A little band with a big punch: Pack A.D. comes to Buffalo
Becky and Maya of The Pack A.D. give a lesson in how to rock and roll
Two seasoned performers – one smashing drums and the other shredding guitar and screaming into a mic – dominated the dimly lit stage, head-banging and dancing crazily, hair spiked and swept over their faces. A closer look revealed their eyes were closed – they were performing in their own world.
Maya Miller on drums and Becky Black on guitar and vocals make up the duo The Pack A.D. On Wednesday they put on an electrifying rock concert at the Tralf Music Hall in downtown Buffalo.
The show was testament to the band’s years of touring experience with a commanding onstage charisma.
Concerts fall into three categories: good bands with bad live shows, bad bands with good live shows and bands that just make you want to hop on the air guitar and dance away. The Pack A.D.’s show can be filed somewhere in the latter category.
Recorded, The Pack A.D. sounds like any old generic rock band – spiraling rock riffs punctuated by rhythmic drums and pitchy vocals. Live, however, it is completely different.
The duo opened their set with their hit, “The Water.” The song, filled with raucous drum beats overlaid with hard guitar riffs and wailing vocals, was a good indicator of what was to come – a pure rock ‘n’ roll concert.
Over The Pack A.D.’s over seven years of touring experience, the duo has traveled with bands like Alice in Chains and No Means No. They have had quite a long time to perfect their practice.
The duo’s familiarity and comfort onstage was apparent both in the pair’s inhibition – the two girls did not hesitate to rile up the crowd between songs with throaty chants and lackadaisical, mindless strums of the guitar.
“I loved them,” said Spencer Levitt, a sophomore political science major. “I never heard of them before, but that set was killer.”
Although he had never listened to the pair before, he was thrilled by their performance.
“If you know us, then you know our songs,” Miller said onstage. “If you don’t know us, well … you’re learning now, aren’t you?”
The female duo said it’s often asked about what it is like to be in an “all-female band.”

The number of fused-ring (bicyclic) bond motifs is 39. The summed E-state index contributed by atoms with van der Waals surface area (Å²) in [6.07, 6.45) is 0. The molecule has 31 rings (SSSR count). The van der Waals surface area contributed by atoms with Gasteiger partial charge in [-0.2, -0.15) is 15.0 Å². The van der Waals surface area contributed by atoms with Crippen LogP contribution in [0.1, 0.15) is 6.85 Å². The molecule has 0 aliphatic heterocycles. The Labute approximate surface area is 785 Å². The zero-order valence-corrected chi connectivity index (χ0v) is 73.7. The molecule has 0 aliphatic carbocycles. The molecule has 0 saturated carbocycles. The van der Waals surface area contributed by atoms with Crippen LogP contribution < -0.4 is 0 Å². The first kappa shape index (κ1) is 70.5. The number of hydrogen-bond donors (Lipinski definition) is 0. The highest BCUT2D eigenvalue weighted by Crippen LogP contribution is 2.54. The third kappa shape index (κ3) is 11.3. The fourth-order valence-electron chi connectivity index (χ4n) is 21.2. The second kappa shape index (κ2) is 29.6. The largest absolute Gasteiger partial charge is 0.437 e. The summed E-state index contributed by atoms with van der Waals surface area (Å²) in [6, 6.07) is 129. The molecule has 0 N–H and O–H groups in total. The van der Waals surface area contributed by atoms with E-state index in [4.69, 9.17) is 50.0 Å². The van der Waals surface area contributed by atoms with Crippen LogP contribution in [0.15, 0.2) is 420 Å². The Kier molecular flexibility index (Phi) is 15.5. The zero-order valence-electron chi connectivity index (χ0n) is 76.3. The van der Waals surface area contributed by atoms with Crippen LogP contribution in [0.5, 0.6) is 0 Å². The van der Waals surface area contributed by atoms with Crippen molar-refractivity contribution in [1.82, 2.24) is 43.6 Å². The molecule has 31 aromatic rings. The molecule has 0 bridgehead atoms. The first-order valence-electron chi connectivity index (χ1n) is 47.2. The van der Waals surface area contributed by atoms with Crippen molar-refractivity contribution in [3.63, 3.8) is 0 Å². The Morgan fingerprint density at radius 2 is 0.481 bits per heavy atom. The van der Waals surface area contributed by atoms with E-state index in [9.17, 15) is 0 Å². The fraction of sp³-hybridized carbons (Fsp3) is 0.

This question, to Black, is confounding.
“I think that is kind of a weird issue in culture,” Black said. “There is such a separation between genders based on arbitrary roles constructed by cultural connotations. I don’t focus on how it feels to be a woman in the music industry. I’m just a person.”
The band played a number of its songs, ranging in style from the classic-rock infused “Battering Ram” to the lighter, alt rock “Cobra Matte.”
Black said their diverse style isn’t something they’ve focused on; it just happened.
“Our style has changed naturally,” Black said. “Our first album we were really just learning how to play. I played guitar as a teenager, but casually. I guess our style evolved as we got better at playing.”
In the beginning, Black described their early style as more simple. Both the guitar and drum parts were technically easy, in order for the budding musicians to learn. Now, the style of the band draws from every possible genre of rock music.
As for the future – who knows, Black said.
“Maybe next album will be completely different,” she said. “Or maybe it won’t. We’re working on it – it will get there.”
When listening to The Pack A.D., one can hear roots of punk rock, grunge, hard rock, blues-rock and classical. They have grown from a band that only grasps at music concepts into a band that can experiment with their own musical identity on a regular basis.
Becky’s screaming guitar and Maya’s pounding drums creates music that emanates from the purest forms of rock ‘n’ roll – it’s magical and nostalgic.
Now far from their beginnings, the seasoned performers can dominate an audience. The show ended with The Pack A.D.’s “Sirens,” a song that involved a room full of whipping hair, pumping fists and wailing vocals.
“They were amazing for just two people,” said Lauren LoVullo, who attended the show. “They had so much energy.”
Offstage, the girls’ rocker personas are replaced by something less larger-than-life. The two play tennis in their spare time, and Black reads a lot.
This contrast, perhaps, personifies the band. They can play an out-of-this-world rock concert one day, but then lounge around reading sci-fi paperbacks the next.
Miller and Black play for the modest things, like paying their rent on time and enjoying their shows. They aren’t out to change the world or make headlines. They aren’t even worried about the future, or how long their band will keep touring. But that’s all OK, Black said.
According to Black, it’s simple.
“Its all about the music, man,” she said.